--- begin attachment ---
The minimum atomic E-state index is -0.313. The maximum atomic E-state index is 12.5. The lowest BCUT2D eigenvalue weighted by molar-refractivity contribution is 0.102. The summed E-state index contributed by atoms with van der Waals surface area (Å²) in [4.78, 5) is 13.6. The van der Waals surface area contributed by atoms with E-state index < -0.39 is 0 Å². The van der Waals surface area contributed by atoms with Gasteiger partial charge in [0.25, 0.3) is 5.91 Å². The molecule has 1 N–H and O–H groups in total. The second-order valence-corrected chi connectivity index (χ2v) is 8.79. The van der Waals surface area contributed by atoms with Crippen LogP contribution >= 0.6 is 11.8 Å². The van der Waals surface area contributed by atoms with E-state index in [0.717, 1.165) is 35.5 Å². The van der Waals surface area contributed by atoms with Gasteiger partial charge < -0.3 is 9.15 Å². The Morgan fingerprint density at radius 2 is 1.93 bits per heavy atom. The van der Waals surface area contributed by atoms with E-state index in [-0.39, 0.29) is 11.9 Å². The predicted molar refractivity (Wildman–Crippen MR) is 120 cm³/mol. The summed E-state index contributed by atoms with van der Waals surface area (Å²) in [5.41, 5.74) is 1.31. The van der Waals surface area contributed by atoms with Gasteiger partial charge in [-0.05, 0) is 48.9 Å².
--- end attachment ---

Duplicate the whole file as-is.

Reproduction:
The minimum atomic E-state index is -0.313. The maximum atomic E-state index is 12.5. The lowest BCUT2D eigenvalue weighted by molar-refractivity contribution is 0.102. The summed E-state index contributed by atoms with van der Waals surface area (Å²) in [4.78, 5) is 13.6. The van der Waals surface area contributed by atoms with E-state index < -0.39 is 0 Å². The van der Waals surface area contributed by atoms with Gasteiger partial charge in [0.25, 0.3) is 5.91 Å². The molecule has 1 N–H and O–H groups in total. The second-order valence-corrected chi connectivity index (χ2v) is 8.79. The van der Waals surface area contributed by atoms with Crippen LogP contribution >= 0.6 is 11.8 Å². The van der Waals surface area contributed by atoms with E-state index in [0.717, 1.165) is 35.5 Å². The van der Waals surface area contributed by atoms with Gasteiger partial charge < -0.3 is 9.15 Å². The Morgan fingerprint density at radius 2 is 1.93 bits per heavy atom. The van der Waals surface area contributed by atoms with E-state index in [-0.39, 0.29) is 11.9 Å². The predicted molar refractivity (Wildman–Crippen MR) is 120 cm³/mol. The summed E-state index contributed by atoms with van der Waals surface area (Å²) in [5.41, 5.74) is 1.31. The van der Waals surface area contributed by atoms with Gasteiger partial charge in [-0.05, 0) is 48.9 Å².